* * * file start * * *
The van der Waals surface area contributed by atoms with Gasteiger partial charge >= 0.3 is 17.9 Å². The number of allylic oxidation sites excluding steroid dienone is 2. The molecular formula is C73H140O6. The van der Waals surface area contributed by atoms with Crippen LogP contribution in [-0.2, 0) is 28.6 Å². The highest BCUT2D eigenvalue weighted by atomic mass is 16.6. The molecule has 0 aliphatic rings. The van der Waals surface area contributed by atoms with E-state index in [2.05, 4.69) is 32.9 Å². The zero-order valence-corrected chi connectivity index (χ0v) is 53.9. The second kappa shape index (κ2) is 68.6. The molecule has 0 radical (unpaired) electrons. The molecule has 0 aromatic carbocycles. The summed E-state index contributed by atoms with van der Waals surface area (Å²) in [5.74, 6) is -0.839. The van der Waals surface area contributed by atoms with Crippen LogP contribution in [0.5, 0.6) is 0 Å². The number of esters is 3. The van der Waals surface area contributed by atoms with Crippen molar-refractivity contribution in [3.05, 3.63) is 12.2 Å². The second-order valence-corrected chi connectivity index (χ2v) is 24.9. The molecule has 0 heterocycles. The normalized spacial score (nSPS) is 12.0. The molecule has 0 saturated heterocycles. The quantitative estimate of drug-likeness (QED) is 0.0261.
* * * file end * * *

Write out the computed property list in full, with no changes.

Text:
The van der Waals surface area contributed by atoms with Gasteiger partial charge >= 0.3 is 17.9 Å². The number of allylic oxidation sites excluding steroid dienone is 2. The molecular formula is C73H140O6. The van der Waals surface area contributed by atoms with Crippen LogP contribution in [-0.2, 0) is 28.6 Å². The highest BCUT2D eigenvalue weighted by atomic mass is 16.6. The molecule has 0 aliphatic rings. The van der Waals surface area contributed by atoms with E-state index in [2.05, 4.69) is 32.9 Å². The zero-order valence-corrected chi connectivity index (χ0v) is 53.9. The second kappa shape index (κ2) is 68.6. The molecule has 0 radical (unpaired) electrons. The molecule has 0 aromatic carbocycles. The summed E-state index contributed by atoms with van der Waals surface area (Å²) in [5.74, 6) is -0.839. The van der Waals surface area contributed by atoms with Crippen LogP contribution in [0.5, 0.6) is 0 Å². The number of esters is 3. The van der Waals surface area contributed by atoms with Crippen molar-refractivity contribution in [3.05, 3.63) is 12.2 Å². The second-order valence-corrected chi connectivity index (χ2v) is 24.9. The molecule has 0 heterocycles. The normalized spacial score (nSPS) is 12.0. The molecule has 0 saturated heterocycles. The quantitative estimate of drug-likeness (QED) is 0.0261.